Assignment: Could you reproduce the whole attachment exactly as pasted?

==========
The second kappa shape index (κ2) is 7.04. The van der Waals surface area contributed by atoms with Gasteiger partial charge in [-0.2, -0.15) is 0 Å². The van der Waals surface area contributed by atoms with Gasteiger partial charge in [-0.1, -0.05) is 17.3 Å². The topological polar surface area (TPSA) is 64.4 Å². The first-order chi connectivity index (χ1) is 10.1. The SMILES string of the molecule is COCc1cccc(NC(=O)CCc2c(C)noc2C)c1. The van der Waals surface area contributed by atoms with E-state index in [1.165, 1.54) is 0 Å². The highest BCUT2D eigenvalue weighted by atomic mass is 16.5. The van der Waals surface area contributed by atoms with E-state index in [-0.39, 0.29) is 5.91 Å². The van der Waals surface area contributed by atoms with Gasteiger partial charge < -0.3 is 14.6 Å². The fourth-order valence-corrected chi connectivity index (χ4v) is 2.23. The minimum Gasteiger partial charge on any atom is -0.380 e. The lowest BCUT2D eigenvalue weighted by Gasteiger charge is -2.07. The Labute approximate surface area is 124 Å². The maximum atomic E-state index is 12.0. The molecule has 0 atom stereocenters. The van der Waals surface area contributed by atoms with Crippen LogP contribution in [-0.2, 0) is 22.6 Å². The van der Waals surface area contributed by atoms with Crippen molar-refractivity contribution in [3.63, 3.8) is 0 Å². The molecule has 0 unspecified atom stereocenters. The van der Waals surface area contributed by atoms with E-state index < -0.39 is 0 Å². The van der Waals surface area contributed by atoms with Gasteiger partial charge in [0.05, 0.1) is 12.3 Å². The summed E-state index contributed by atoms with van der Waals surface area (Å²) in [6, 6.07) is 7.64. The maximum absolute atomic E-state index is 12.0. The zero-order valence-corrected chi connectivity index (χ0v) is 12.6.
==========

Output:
The second kappa shape index (κ2) is 7.04. The van der Waals surface area contributed by atoms with Gasteiger partial charge in [-0.2, -0.15) is 0 Å². The van der Waals surface area contributed by atoms with Gasteiger partial charge in [-0.1, -0.05) is 17.3 Å². The topological polar surface area (TPSA) is 64.4 Å². The first-order chi connectivity index (χ1) is 10.1. The SMILES string of the molecule is COCc1cccc(NC(=O)CCc2c(C)noc2C)c1. The van der Waals surface area contributed by atoms with E-state index in [1.165, 1.54) is 0 Å². The highest BCUT2D eigenvalue weighted by atomic mass is 16.5. The van der Waals surface area contributed by atoms with E-state index in [-0.39, 0.29) is 5.91 Å². The van der Waals surface area contributed by atoms with Gasteiger partial charge < -0.3 is 14.6 Å². The fourth-order valence-corrected chi connectivity index (χ4v) is 2.23. The minimum Gasteiger partial charge on any atom is -0.380 e. The lowest BCUT2D eigenvalue weighted by Gasteiger charge is -2.07. The Labute approximate surface area is 124 Å². The maximum atomic E-state index is 12.0. The molecule has 0 atom stereocenters. The van der Waals surface area contributed by atoms with Crippen LogP contribution in [-0.2, 0) is 22.6 Å². The van der Waals surface area contributed by atoms with Crippen molar-refractivity contribution in [3.63, 3.8) is 0 Å². The molecule has 0 unspecified atom stereocenters. The van der Waals surface area contributed by atoms with E-state index < -0.39 is 0 Å². The van der Waals surface area contributed by atoms with Gasteiger partial charge in [0.05, 0.1) is 12.3 Å². The summed E-state index contributed by atoms with van der Waals surface area (Å²) in [6, 6.07) is 7.64. The maximum absolute atomic E-state index is 12.0. The zero-order valence-corrected chi connectivity index (χ0v) is 12.6.